The Hidden Meaning Behind The Guess Who's Song, American Woman

"American Woman" by The Guess Who, is a classic rock staple with a heavy, bluesy guitar riff that instantly evokes the style and mood of its time period, the crossover from the late '60s to the early '70s. Released in 1970, it was written by Burton Cummings (above), topped the Billboard Hot 100, and remains a popular rock anthem, per CBC Radio. The 1999 cover by Lenny Kravitz, used in the movie "Austin Powers: The Spy Who Shagged Me" to introduce the American character Felicity Shagwell, was also a hit and further cemented the song within the pop culture canon, with Kravitz winning a Grammy, at the 42nd award ceremony, for best male rock vocal performance. However, the meaning of the song has been a source of controversy over the years. Is it actually an ode to an American woman, or is there something else going on there? Is the American woman of the song actually a metaphor for something else? 

The Guess Who is a Canadian band. Formed in the late 1950s in Manitoba, they were eventually named Chad Allan & The Reflections, per Britannica. Frustrated by the tendency of Canadian radio stations to ignore songs from Canadian artists, the band submitted their cover of Johnny Kidd and the Pirates's song "Shakin' All Over" under the name "Guess Who?" in 1965, hoping to fool disc jockeys into believing the single came from a new British band. The song was a Canadian and American hit and the new name stuck, eventually morphing into The Guess Who.

A Canadian band's hit about an American woman

The Guess Who released a slew of albums; the single "American Woman," from the album of the same name, was the first song by a Canadian band to go to number one on the U.S. charts, per Britannica. The song was a happy accident; in a 2014 interview with Song Facts, guitarist Randy Bachman described how they came up with the iconic riff accidentally while tuning his guitar. It happened onstage in the middle of a show when he broke a guitar string; there was a pause in the show while he took a moment to change out the string and retune his instrument.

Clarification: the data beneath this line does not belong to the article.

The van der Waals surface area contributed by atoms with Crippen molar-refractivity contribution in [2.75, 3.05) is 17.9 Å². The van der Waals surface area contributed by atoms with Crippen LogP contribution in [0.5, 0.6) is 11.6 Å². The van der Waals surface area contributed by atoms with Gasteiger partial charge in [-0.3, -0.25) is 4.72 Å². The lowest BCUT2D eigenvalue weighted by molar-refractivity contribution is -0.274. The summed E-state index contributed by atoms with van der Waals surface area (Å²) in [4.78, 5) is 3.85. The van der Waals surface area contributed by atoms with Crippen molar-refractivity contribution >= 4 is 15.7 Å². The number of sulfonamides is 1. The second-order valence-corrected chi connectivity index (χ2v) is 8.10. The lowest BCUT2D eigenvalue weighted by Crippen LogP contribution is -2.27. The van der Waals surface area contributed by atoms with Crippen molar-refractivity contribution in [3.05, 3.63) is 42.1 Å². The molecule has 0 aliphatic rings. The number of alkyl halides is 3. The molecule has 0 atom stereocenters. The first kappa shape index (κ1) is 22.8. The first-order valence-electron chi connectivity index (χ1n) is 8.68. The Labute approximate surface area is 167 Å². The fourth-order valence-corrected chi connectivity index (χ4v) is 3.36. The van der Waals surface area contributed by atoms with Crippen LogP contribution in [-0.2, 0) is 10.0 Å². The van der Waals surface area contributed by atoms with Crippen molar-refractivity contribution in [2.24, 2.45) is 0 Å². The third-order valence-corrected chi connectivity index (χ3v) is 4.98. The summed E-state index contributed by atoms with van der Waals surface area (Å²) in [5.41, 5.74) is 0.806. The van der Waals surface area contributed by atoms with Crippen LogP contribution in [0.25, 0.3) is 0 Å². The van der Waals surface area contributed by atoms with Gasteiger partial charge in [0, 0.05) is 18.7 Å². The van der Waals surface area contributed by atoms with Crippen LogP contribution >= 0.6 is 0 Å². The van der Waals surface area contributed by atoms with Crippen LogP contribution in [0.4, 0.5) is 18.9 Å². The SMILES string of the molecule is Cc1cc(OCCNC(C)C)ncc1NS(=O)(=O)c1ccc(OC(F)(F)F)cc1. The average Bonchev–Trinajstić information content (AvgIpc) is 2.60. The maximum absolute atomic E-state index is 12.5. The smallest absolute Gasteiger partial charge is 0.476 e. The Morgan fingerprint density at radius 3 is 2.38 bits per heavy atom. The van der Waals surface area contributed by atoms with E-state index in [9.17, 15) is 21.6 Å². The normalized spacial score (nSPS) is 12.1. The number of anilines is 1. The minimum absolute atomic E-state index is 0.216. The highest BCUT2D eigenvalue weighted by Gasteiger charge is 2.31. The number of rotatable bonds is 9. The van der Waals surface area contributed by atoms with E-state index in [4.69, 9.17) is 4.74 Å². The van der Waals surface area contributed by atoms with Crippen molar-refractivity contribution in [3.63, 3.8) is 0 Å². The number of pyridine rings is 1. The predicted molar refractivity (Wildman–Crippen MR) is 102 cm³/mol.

Per Bachman, "I didn't have a spare guitar. I didn't have a tuner. I didn't have a roadie ... Not having a tuner, we would tune to the electric piano every night ... I started to play that riff on stage, and I look at the audience, who are now milling about and talking amongst themselves. And all their heads snapped back. Suddenly I realize I'm playing a riff I don't want to forget, and I have to keep playing it." Bachman called his band members back onto the stage and a "jam session" broke out as bassist Jim Kale and drummer Garry Peterson provided the rhythm section. Bachman told vocalist Burton Cummings to sing over the music and "the first words out of his mouth were, "American woman, stay away from me." 

Was American Woman actually a political protest song?

Randy Bachman (above) went on to explain to Song Facts: "This was the late '60s, they tried to draft us, send us to Vietnam. We were back in Canada, playing in the safety of Canada where the dance is full of draft dodgers who've all left the States." "American Woman," according to Bachman, was a critique of America's role in the Vietnam War hiding in plain sight: "It's basically an anti-war protest song saying, 'We don't want your war machines, we don't want your ghetto scenes, stay away from me.' "American Woman" is not the woman on the street. It's the Statue of Liberty and that poster of Uncle Sam with the stars and stripes top hat where he has a finger pointing to you, 'Uncle Sam Wants You.'" 

Lyricist Burton Cummings offers a very different explanation of the song's meaning. In a 2013 interview with the Toronto Star, he insisted "It had nothing to do with politics. What was on my mind was that girls in the States seemed to get older quicker than our girls and that made them, well, dangerous. When I said 'American woman, stay away from me,' I really meant 'Canadian woman, I prefer you.'" He confirmed this in 2020 in an interview with CBC Radio, stating "I wasn't thinking politically. I wasn't thinking about the Vietnam War — which at that time was at a particularly bad point of escalation, so people read a lot of their own meanings into those words."